One thing I do on a regular basis is look through the local planning applications and consultations. It keeps me informed about what businesses might be going in where, or expanding; the Derbyshire and Peak District National Park ones in particular educate me about town names beyond the area I know well; and, of course, it keeps me abreast of anything I may have strong feelings about one way or another.
I don’t actually know how the equivalent of planning applications might work in various places in the US. For one, as I keep reminding my UK friends, each local place in the US has its own rules and regulations, so “how does this work in the US?” is rarely a question that can be answered in a sentence or two if it’s the truth you want. For two, I didn’t get involved in this stuff when I lived there, so I don’t even know how it worked in one place. I can only tell you how it works here.
First, we’ll talk about planning applications. When someone wants to modify a building or plot of land, they have to put in a planning application. I think they only have to do this for modifications that can be seen from outside, unless the building is listed (that is, it has some special historical status, so it is protected), in which case all modifications seem to have to be submitted for planning application. In and around the Peak District National Park, rules are stricter in order to keep it looking nice, so some things must be applied for here that aren’t applied for elsewhere, as well as restrictions on materials used that I’m told aren’t enforced elsewhere – things like our stone buildings, or at least buildings that look like stone, as the price of stone buildings becomes prohibitive, and slate roofs (again, or slate-look roofs), and so on. I see ordinary householders applying for permission to change their windows – I hope this is because of these tighter restrictions because of the park, and not more widespread than that.
When someone wants to change the use of a building or piece of land, this requires a planning application, too. Currently, there’s one for a change of use in the Glossop Market Arcade from a clothes shop to a nail salon, for example.
When the planning department grants planning permission, they usually do it with a number of conditions attached. Once the applicant has fulfilled one or more of those conditions, they then need to come back and file another application, a Discharge of Conditions. This means they’ve met it and they need permission to proceed with the rest of what they want to do. Often they need to show the planning department the materials they want to use, or more specific blueprints, or another bat survey, or some such, before they can proceed to this or that step of the development.
Anyone can weigh in on any planning application that they want to. The planning officer or committee charged with deciding that application should consider all submissions (including source and what was said). Naturally, lots of hard feelings abound when the planning decision goes against popular opinion, but people forget that they’re dealing with bureaucrats – they have to tick boxes. They have rules they have to follow, and as with all bureaucrats, it works best if you speak to them in their own language: most of them can’t translate.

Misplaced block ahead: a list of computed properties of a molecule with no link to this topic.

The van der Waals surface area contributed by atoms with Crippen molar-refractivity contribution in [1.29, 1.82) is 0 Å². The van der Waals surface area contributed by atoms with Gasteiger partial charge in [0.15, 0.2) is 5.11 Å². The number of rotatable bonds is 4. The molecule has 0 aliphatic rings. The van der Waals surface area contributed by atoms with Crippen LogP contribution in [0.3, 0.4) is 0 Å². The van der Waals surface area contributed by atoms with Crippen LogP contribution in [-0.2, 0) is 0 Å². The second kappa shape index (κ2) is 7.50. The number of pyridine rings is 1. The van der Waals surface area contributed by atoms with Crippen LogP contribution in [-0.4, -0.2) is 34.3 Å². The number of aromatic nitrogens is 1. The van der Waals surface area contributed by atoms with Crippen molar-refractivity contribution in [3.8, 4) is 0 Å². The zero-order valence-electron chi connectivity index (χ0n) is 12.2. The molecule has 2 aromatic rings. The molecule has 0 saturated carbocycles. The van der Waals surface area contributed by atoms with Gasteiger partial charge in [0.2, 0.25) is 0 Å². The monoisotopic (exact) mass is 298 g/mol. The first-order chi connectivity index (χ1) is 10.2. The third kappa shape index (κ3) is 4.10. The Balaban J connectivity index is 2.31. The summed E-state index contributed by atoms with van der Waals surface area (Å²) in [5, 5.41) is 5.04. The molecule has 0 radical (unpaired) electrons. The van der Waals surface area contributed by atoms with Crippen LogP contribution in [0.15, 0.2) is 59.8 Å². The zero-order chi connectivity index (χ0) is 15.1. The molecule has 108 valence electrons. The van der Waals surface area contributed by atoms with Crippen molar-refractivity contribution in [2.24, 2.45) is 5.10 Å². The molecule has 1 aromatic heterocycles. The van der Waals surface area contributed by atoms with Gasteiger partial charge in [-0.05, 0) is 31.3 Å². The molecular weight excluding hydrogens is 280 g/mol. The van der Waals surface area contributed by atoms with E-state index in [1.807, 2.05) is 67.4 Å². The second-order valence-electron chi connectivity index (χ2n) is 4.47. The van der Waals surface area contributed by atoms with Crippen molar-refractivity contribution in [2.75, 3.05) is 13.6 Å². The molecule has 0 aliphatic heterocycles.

If you want to comment on a planning application, don’t just write, as I see so many people do, “This is a stupid unneeded thing, don’t let them put it here!” or something vaguely like that. Realize that when they reject planning applications, they can’t use that argument at all. They must, instead, use their rules to reject it. Go find those rules and tell them what rules the proposed thing would break. Loss of amenity is always a favorite.
Finding the rules was great fun for me, starting from scratch with absolutely no knowledge of how the UK government works, when I first was riled up enough to object to a planning application, but I managed it. I spent about two days familiarizing myself with the regulations, and then another day drafting my eight-page letter telling them, rule by rule, all the ways I could see their proposal broke the rules. After that, I’m familiar with it, so it doesn’t take nearly so long when I get riled up enough to comment on an application. What are these rules? All of us in the UK have the National Planning Policy Framework to start with. After that, check here (type the post code or town you’re interested into in that search box near the top) to see what local authority deals with planning there. If you type in Youlgreave, for example, you’ll get a drop down menu – Youlgreave has both the Peak District National Park Authority and the Derbyshire Dales District Council to contend with. Choosing the local authority you’re interested in gives you a host of links; the Local Plan link is the one you want.
For the Glossop area, we have these currently:
- High Peak Borough Council Local Plan – until the one currently being reviewed is approved by the Inspector and published, we’re using the 2008 Local Plan (pdf) (link)
- Peak District National Park Authority Local Plan – (link)
- Derbyshire County Council Minerals and Waste Planning Policy – link
- National Planning Policy Framework (pdf) (link)
Planning applications have to abide by all of the policies for the jurisdictions applicable for their site, so figure out which those are, and then go through these rules and find which apply to the application you’re looking at, and use those rules to bolster your argument.
Right, I came here to tell you about a particular case I’ve tripped upon today, but this primer has grown so long that I’m going to leave it to stand on its own and share The Case Of The Caravan Park with you in another entry.